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Water White Paper Keeps Supply Chain Guessing

The long-awaited publication of the Water White Paper at the end of 2011 brought welcome assurances of the Government's commitment to integrated and sustainable water management in future.


While there are no major surprises, - the White Paper follows on from recommendations by the Cave, Walker and Gray reviews – it is nonetheless an important milestone for our industry and generally speaking a positive one.   Now we must hope that the delays experienced in publication of the White Paper will not translate into sluggish implementation.


Better sustainability in our water supply; in the health of our rivers and streams and in our drainage and sewerage infrastructures are all embodied in the White Paper's admirable aspirations, which have been broadly welcomed by key stakeholders.


One area to be tackled is the sticky problem of ‘boom and bust' in the Water Industry supply chain.  The White Paper states that Defra will work with Ofwat and the water companies to "smooth out investment cycles in the water sector to reduce costs" – a commitment also echoed in the Government's National Infrastructure Plan published in November.    The 2011 Ofwat Review described the industry's cyclical five-year capital spending patterns as "bizarre" and "extraordinary",  impacting on job security, skills shortages and the competitiveness of UK companies abroad.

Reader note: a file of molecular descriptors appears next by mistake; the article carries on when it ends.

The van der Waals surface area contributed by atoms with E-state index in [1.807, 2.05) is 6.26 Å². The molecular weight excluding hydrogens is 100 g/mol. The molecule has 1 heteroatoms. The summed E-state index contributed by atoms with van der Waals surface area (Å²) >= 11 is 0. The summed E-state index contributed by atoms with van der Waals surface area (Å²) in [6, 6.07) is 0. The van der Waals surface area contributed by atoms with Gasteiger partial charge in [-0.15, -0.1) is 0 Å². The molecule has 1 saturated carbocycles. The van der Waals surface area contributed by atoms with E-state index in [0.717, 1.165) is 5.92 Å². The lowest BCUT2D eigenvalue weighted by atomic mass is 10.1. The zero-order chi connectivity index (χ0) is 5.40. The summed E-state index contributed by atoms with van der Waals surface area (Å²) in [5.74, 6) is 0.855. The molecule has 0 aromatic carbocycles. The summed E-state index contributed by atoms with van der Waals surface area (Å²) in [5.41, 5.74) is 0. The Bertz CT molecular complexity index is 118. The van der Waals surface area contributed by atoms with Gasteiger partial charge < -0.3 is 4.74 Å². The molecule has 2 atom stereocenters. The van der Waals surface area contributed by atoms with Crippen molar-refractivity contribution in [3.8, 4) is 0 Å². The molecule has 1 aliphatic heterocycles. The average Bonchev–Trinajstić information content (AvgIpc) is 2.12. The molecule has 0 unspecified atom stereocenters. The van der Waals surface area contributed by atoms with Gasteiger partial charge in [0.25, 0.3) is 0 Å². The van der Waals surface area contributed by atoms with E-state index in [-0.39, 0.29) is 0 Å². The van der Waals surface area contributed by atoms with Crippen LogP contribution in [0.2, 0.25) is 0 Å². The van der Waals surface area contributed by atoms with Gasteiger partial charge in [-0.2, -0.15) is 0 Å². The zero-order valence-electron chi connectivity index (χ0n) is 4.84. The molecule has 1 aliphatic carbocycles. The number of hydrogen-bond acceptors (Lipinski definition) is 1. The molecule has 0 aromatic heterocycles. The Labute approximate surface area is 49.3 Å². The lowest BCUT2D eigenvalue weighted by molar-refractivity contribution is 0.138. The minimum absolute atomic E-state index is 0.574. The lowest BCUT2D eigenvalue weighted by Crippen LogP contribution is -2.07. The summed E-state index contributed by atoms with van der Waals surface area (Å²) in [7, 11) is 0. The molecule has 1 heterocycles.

In tandem with the White Paper, Ofwat is currently consulting on a framework for setting price limits which has key implications for the investment cycles which impact on the supply chain.  It also recognises that a change is needed from less "investment-heavy engineering" solutions to those which better take into account operating and through-life costs.  


The Government's vision for a more sustainable Water Industry puts its trust in deregulation and increased competition to stimulate innovation and growth.   But

there are certainly some major challenges ahead if we are going to make a traditionally risk-averse industry with a culture of capital spending ‘change its spots' in an environment of decreased regulation.   The Supply Chain is certainly ready and willing to play its part in developing and refining possible solutions. 


 It's to be hoped that we really can break down the barriers which sometimes favour capital projects over improvements in operational efficiency, and that we can find ways of enabling projects which demonstrate better through-life costs and sustainable outcomes over investment terms of longer than five years.  

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